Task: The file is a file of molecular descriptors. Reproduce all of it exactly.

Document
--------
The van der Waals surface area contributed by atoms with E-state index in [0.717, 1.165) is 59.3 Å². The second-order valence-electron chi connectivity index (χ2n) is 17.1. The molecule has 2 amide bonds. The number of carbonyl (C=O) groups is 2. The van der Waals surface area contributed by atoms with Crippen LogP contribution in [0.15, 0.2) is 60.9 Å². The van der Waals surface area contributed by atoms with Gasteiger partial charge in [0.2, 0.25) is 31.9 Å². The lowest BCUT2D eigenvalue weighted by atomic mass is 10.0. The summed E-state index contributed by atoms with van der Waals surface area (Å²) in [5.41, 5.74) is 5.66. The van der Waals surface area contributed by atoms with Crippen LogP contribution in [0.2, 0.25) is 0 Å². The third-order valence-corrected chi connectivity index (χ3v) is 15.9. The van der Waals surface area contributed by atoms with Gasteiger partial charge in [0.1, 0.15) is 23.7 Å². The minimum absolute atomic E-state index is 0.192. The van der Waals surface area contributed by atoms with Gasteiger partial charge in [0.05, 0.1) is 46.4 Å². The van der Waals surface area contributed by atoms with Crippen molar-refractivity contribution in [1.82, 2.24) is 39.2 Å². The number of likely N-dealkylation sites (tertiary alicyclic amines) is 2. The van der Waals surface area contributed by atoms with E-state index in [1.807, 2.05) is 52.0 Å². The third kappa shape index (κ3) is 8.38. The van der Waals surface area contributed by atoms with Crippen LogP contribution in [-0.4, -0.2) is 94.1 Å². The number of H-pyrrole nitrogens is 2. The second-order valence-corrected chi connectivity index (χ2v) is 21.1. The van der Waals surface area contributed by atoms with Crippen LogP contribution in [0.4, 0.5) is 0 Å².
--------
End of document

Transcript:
The van der Waals surface area contributed by atoms with E-state index in [0.717, 1.165) is 59.3 Å². The second-order valence-electron chi connectivity index (χ2n) is 17.1. The molecule has 2 amide bonds. The number of carbonyl (C=O) groups is 2. The van der Waals surface area contributed by atoms with Crippen LogP contribution in [0.15, 0.2) is 60.9 Å². The van der Waals surface area contributed by atoms with Gasteiger partial charge in [0.2, 0.25) is 31.9 Å². The lowest BCUT2D eigenvalue weighted by atomic mass is 10.0. The summed E-state index contributed by atoms with van der Waals surface area (Å²) in [5.41, 5.74) is 5.66. The van der Waals surface area contributed by atoms with Crippen LogP contribution in [0.2, 0.25) is 0 Å². The third-order valence-corrected chi connectivity index (χ3v) is 15.9. The van der Waals surface area contributed by atoms with Gasteiger partial charge in [0.1, 0.15) is 23.7 Å². The minimum absolute atomic E-state index is 0.192. The van der Waals surface area contributed by atoms with Gasteiger partial charge in [0.05, 0.1) is 46.4 Å². The van der Waals surface area contributed by atoms with Crippen molar-refractivity contribution in [1.82, 2.24) is 39.2 Å². The number of likely N-dealkylation sites (tertiary alicyclic amines) is 2. The van der Waals surface area contributed by atoms with E-state index in [1.807, 2.05) is 52.0 Å². The third kappa shape index (κ3) is 8.38. The van der Waals surface area contributed by atoms with Crippen LogP contribution in [-0.4, -0.2) is 94.1 Å². The number of H-pyrrole nitrogens is 2. The second-order valence-corrected chi connectivity index (χ2v) is 21.1. The van der Waals surface area contributed by atoms with Crippen LogP contribution in [0.4, 0.5) is 0 Å².